1Anthropology, Northern Arizona University, 2Archaeology Program Manager, HDR Environmental, Operations and Construction, Inc., 3Anthropology, University of California, Santa Barbara
Friday Morning, 200ABC
Migration of human populations is important in understanding state expansion. We examined the role of population mobility and migration in Wari state expansion in the Nasca region during the Middle Horizon (AD 750-1000) through the use of strontium isotope analysis of human teeth from the Wari outpost of Pataraya. Archaeological evidence suggests that textile manufacturing was important at Pataraya, located near the borderlands of the Nasca region with the highlands. Recent research shows that migration into the Nasca region increased during the Middle Horizon, coinciding with Wari expansion, but these data are the first to test if direct Wari emissaries were present at a Wari outpost. Previous stable isotope analysis of Nasca human bone and teeth suggests that Wari did not exploit the region for maize. Instead, Pataraya may have functioned for the acquisition of coastal cotton and shipment of the product to the Wari state. Most individuals buried at Pataraya exhibit strontium isotope values closer to the Wari average than the Nasca average, suggesting that they may be Wari migrants. A few individuals buried at Pataraya, however, fall within the average range for Nasca individuals, indicating that the Wari strategy likely involved local Nasca collaborators. When examined with other regions under Wari influence, these data support the position that the Wari practiced a “mosaic of control” or different consolidation strategies shaped by local conditions.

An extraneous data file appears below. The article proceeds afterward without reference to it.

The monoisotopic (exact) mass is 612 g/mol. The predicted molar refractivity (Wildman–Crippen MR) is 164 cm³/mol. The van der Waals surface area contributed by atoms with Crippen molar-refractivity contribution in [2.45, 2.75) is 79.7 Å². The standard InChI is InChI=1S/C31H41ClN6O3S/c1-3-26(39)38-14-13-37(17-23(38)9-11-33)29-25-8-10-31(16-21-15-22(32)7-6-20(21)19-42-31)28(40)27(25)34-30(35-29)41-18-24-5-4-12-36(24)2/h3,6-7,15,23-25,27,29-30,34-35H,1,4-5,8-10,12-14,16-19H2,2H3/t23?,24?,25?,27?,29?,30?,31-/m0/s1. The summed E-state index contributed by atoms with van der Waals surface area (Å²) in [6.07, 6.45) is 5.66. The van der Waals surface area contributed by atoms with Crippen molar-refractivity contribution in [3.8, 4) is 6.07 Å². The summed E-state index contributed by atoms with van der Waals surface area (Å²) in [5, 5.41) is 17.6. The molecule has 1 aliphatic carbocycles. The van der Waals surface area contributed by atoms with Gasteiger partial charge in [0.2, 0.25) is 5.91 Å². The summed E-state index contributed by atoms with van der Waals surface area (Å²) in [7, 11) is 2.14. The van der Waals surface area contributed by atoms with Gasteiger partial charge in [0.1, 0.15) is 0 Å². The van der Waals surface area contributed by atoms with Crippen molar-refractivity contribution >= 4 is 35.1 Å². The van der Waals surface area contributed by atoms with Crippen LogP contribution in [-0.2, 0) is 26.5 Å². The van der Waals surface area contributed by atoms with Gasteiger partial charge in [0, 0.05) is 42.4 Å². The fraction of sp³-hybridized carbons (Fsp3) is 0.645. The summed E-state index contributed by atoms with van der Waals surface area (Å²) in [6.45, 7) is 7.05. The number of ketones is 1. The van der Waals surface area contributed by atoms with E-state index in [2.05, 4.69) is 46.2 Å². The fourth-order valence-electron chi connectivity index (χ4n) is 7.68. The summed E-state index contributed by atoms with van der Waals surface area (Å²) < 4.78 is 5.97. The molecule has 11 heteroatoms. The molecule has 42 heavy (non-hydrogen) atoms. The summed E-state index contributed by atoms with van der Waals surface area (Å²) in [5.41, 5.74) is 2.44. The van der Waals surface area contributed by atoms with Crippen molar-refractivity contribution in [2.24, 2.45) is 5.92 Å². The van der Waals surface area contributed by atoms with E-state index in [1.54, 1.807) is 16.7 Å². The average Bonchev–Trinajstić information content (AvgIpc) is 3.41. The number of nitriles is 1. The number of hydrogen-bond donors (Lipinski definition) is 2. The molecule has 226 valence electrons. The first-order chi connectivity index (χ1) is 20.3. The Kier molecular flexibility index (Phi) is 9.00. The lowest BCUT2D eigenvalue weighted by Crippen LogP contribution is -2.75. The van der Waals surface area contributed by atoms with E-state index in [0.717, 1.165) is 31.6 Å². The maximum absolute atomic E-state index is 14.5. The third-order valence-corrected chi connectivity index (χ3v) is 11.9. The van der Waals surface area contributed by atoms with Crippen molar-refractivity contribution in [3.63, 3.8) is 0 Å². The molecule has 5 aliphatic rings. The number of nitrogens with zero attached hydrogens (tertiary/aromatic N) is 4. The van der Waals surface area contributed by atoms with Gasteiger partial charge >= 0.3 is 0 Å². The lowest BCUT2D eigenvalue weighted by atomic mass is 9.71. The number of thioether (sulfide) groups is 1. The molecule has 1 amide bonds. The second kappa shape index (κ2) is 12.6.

Research supported by a NSF Archaeology Senior Research Grant #0612728 to KJS.